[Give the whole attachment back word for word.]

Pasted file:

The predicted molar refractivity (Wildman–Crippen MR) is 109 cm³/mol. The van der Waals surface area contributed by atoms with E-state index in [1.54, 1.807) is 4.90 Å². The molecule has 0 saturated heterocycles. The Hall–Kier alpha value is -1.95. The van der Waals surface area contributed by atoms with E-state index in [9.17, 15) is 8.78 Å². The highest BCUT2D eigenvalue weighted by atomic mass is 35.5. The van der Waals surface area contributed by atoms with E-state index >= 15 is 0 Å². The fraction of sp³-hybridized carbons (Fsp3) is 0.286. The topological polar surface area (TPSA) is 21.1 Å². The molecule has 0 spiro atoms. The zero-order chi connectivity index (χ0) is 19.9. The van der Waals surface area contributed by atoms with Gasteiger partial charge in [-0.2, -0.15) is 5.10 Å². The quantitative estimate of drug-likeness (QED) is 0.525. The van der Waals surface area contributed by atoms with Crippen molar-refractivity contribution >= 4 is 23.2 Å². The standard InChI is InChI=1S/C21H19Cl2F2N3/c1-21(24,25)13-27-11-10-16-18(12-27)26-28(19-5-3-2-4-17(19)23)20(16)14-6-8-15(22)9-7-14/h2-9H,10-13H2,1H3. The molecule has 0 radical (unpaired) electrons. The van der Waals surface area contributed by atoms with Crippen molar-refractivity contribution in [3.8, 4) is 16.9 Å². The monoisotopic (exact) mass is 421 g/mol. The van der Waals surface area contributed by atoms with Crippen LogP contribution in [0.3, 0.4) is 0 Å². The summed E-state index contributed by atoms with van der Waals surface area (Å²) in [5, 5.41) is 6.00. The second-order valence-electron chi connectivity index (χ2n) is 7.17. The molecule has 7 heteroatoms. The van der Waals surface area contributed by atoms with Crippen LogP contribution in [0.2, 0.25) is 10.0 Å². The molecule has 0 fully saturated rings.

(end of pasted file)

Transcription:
The predicted molar refractivity (Wildman–Crippen MR) is 109 cm³/mol. The van der Waals surface area contributed by atoms with E-state index in [1.54, 1.807) is 4.90 Å². The molecule has 0 saturated heterocycles. The Hall–Kier alpha value is -1.95. The van der Waals surface area contributed by atoms with E-state index in [9.17, 15) is 8.78 Å². The highest BCUT2D eigenvalue weighted by atomic mass is 35.5. The van der Waals surface area contributed by atoms with E-state index >= 15 is 0 Å². The fraction of sp³-hybridized carbons (Fsp3) is 0.286. The topological polar surface area (TPSA) is 21.1 Å². The molecule has 0 spiro atoms. The zero-order chi connectivity index (χ0) is 19.9. The van der Waals surface area contributed by atoms with Gasteiger partial charge in [-0.2, -0.15) is 5.10 Å². The quantitative estimate of drug-likeness (QED) is 0.525. The van der Waals surface area contributed by atoms with Crippen molar-refractivity contribution >= 4 is 23.2 Å². The standard InChI is InChI=1S/C21H19Cl2F2N3/c1-21(24,25)13-27-11-10-16-18(12-27)26-28(19-5-3-2-4-17(19)23)20(16)14-6-8-15(22)9-7-14/h2-9H,10-13H2,1H3. The molecule has 0 radical (unpaired) electrons. The van der Waals surface area contributed by atoms with Crippen molar-refractivity contribution in [3.8, 4) is 16.9 Å². The monoisotopic (exact) mass is 421 g/mol. The van der Waals surface area contributed by atoms with Crippen LogP contribution in [0.3, 0.4) is 0 Å². The summed E-state index contributed by atoms with van der Waals surface area (Å²) in [5, 5.41) is 6.00. The second-order valence-electron chi connectivity index (χ2n) is 7.17. The molecule has 7 heteroatoms. The van der Waals surface area contributed by atoms with Crippen LogP contribution in [0.2, 0.25) is 10.0 Å². The molecule has 0 fully saturated rings.